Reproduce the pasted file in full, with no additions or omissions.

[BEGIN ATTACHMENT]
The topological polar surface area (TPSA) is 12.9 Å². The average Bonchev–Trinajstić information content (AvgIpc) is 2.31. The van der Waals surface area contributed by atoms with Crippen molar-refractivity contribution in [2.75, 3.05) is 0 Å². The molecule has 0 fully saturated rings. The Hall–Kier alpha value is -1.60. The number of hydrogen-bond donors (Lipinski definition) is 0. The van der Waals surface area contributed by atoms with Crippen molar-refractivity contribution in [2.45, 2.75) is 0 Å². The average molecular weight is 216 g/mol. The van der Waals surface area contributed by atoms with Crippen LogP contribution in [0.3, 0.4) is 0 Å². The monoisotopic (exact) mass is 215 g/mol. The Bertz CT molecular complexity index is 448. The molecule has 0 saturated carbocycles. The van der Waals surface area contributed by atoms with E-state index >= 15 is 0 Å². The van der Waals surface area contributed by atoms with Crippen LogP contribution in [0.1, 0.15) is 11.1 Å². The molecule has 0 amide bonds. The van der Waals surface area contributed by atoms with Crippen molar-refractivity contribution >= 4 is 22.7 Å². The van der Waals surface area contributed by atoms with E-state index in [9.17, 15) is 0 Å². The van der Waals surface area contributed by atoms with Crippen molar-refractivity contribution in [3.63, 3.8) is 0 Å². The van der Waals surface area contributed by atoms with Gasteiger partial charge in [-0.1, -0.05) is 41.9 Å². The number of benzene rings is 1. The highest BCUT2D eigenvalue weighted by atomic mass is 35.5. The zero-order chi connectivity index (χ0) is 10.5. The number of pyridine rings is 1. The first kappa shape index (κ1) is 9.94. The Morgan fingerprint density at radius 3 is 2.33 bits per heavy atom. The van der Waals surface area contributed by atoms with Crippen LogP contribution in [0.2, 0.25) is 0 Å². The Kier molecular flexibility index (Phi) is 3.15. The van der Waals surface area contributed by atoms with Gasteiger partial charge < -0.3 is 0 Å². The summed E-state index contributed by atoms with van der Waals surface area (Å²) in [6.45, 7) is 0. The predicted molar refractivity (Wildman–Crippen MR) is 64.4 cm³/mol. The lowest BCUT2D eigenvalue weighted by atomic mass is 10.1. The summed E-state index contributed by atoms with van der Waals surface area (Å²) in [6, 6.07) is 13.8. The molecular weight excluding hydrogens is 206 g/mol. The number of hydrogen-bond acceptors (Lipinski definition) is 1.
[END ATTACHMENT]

The topological polar surface area (TPSA) is 12.9 Å². The average Bonchev–Trinajstić information content (AvgIpc) is 2.31. The van der Waals surface area contributed by atoms with Crippen molar-refractivity contribution in [2.75, 3.05) is 0 Å². The molecule has 0 fully saturated rings. The Hall–Kier alpha value is -1.60. The number of hydrogen-bond donors (Lipinski definition) is 0. The van der Waals surface area contributed by atoms with Crippen molar-refractivity contribution in [2.45, 2.75) is 0 Å². The average molecular weight is 216 g/mol. The van der Waals surface area contributed by atoms with Crippen LogP contribution in [0.3, 0.4) is 0 Å². The monoisotopic (exact) mass is 215 g/mol. The Bertz CT molecular complexity index is 448. The molecule has 0 saturated carbocycles. The van der Waals surface area contributed by atoms with E-state index >= 15 is 0 Å². The van der Waals surface area contributed by atoms with Crippen LogP contribution in [0.1, 0.15) is 11.1 Å². The molecule has 0 amide bonds. The van der Waals surface area contributed by atoms with Crippen molar-refractivity contribution >= 4 is 22.7 Å². The van der Waals surface area contributed by atoms with E-state index in [9.17, 15) is 0 Å². The van der Waals surface area contributed by atoms with Crippen molar-refractivity contribution in [3.63, 3.8) is 0 Å². The van der Waals surface area contributed by atoms with Gasteiger partial charge in [-0.1, -0.05) is 41.9 Å². The number of benzene rings is 1. The highest BCUT2D eigenvalue weighted by atomic mass is 35.5. The zero-order chi connectivity index (χ0) is 10.5. The number of pyridine rings is 1. The first kappa shape index (κ1) is 9.94. The Morgan fingerprint density at radius 3 is 2.33 bits per heavy atom. The van der Waals surface area contributed by atoms with Crippen LogP contribution in [0.2, 0.25) is 0 Å². The Kier molecular flexibility index (Phi) is 3.15. The van der Waals surface area contributed by atoms with Gasteiger partial charge < -0.3 is 0 Å². The summed E-state index contributed by atoms with van der Waals surface area (Å²) in [6.45, 7) is 0. The predicted molar refractivity (Wildman–Crippen MR) is 64.4 cm³/mol. The lowest BCUT2D eigenvalue weighted by atomic mass is 10.1. The summed E-state index contributed by atoms with van der Waals surface area (Å²) in [6, 6.07) is 13.8. The molecular weight excluding hydrogens is 206 g/mol. The number of hydrogen-bond acceptors (Lipinski definition) is 1.